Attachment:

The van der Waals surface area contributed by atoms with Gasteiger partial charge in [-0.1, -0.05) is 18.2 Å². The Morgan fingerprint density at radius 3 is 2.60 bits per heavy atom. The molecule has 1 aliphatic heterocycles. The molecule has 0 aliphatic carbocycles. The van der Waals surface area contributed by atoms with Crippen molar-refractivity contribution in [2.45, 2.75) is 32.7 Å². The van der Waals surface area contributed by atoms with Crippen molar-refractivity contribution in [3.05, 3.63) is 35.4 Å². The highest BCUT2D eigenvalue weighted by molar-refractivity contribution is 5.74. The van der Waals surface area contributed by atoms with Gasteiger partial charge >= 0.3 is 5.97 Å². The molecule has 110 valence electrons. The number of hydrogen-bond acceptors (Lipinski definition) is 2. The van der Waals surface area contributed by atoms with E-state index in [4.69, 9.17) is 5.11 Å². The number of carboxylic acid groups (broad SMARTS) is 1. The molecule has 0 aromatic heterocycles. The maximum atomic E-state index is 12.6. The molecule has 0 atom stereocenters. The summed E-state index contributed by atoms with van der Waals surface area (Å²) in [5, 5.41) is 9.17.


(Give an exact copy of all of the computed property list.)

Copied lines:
The van der Waals surface area contributed by atoms with Gasteiger partial charge in [-0.1, -0.05) is 18.2 Å². The Morgan fingerprint density at radius 3 is 2.60 bits per heavy atom. The molecule has 1 aliphatic heterocycles. The molecule has 0 aliphatic carbocycles. The van der Waals surface area contributed by atoms with Crippen molar-refractivity contribution in [2.45, 2.75) is 32.7 Å². The van der Waals surface area contributed by atoms with Crippen molar-refractivity contribution in [3.05, 3.63) is 35.4 Å². The highest BCUT2D eigenvalue weighted by molar-refractivity contribution is 5.74. The van der Waals surface area contributed by atoms with Gasteiger partial charge >= 0.3 is 5.97 Å². The molecule has 110 valence electrons. The number of hydrogen-bond acceptors (Lipinski definition) is 2. The van der Waals surface area contributed by atoms with E-state index in [4.69, 9.17) is 5.11 Å². The number of carboxylic acid groups (broad SMARTS) is 1. The molecule has 0 aromatic heterocycles. The maximum atomic E-state index is 12.6. The molecule has 0 atom stereocenters. The summed E-state index contributed by atoms with van der Waals surface area (Å²) in [5, 5.41) is 9.17.